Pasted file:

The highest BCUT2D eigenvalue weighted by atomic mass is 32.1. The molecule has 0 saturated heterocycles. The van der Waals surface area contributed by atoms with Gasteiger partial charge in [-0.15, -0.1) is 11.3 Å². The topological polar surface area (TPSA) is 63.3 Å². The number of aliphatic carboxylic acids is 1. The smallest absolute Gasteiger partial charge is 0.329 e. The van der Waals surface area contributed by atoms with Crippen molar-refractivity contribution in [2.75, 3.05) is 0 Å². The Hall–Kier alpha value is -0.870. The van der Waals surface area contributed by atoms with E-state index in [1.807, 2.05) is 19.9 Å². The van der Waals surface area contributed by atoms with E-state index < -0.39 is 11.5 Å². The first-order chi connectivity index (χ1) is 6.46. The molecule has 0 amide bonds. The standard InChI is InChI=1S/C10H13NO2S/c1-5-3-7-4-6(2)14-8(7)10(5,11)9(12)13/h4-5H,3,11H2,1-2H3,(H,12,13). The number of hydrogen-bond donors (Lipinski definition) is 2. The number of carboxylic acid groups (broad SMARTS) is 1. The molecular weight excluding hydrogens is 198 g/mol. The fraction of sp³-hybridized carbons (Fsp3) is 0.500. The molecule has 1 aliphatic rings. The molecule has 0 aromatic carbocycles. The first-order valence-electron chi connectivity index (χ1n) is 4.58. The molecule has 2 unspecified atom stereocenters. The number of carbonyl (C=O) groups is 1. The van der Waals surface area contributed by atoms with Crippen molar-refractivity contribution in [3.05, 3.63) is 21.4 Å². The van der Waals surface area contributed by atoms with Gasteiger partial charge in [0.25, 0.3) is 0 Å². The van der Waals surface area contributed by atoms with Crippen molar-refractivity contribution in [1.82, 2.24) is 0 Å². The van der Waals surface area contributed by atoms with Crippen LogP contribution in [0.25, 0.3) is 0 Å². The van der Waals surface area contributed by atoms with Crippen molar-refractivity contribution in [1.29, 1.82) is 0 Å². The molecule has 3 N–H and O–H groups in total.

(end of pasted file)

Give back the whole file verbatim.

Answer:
The highest BCUT2D eigenvalue weighted by atomic mass is 32.1. The molecule has 0 saturated heterocycles. The van der Waals surface area contributed by atoms with Gasteiger partial charge in [-0.15, -0.1) is 11.3 Å². The topological polar surface area (TPSA) is 63.3 Å². The number of aliphatic carboxylic acids is 1. The smallest absolute Gasteiger partial charge is 0.329 e. The van der Waals surface area contributed by atoms with Crippen molar-refractivity contribution in [2.75, 3.05) is 0 Å². The Hall–Kier alpha value is -0.870. The van der Waals surface area contributed by atoms with E-state index in [1.807, 2.05) is 19.9 Å². The van der Waals surface area contributed by atoms with E-state index < -0.39 is 11.5 Å². The first-order chi connectivity index (χ1) is 6.46. The molecule has 0 amide bonds. The standard InChI is InChI=1S/C10H13NO2S/c1-5-3-7-4-6(2)14-8(7)10(5,11)9(12)13/h4-5H,3,11H2,1-2H3,(H,12,13). The number of hydrogen-bond donors (Lipinski definition) is 2. The number of carboxylic acid groups (broad SMARTS) is 1. The molecular weight excluding hydrogens is 198 g/mol. The fraction of sp³-hybridized carbons (Fsp3) is 0.500. The molecule has 1 aliphatic rings. The molecule has 0 aromatic carbocycles. The first-order valence-electron chi connectivity index (χ1n) is 4.58. The molecule has 2 unspecified atom stereocenters. The number of carbonyl (C=O) groups is 1. The van der Waals surface area contributed by atoms with Crippen molar-refractivity contribution in [3.05, 3.63) is 21.4 Å². The van der Waals surface area contributed by atoms with Gasteiger partial charge in [0.25, 0.3) is 0 Å². The van der Waals surface area contributed by atoms with Crippen molar-refractivity contribution in [1.82, 2.24) is 0 Å². The van der Waals surface area contributed by atoms with Crippen LogP contribution in [0.25, 0.3) is 0 Å². The van der Waals surface area contributed by atoms with Crippen molar-refractivity contribution in [1.29, 1.82) is 0 Å². The molecule has 3 N–H and O–H groups in total.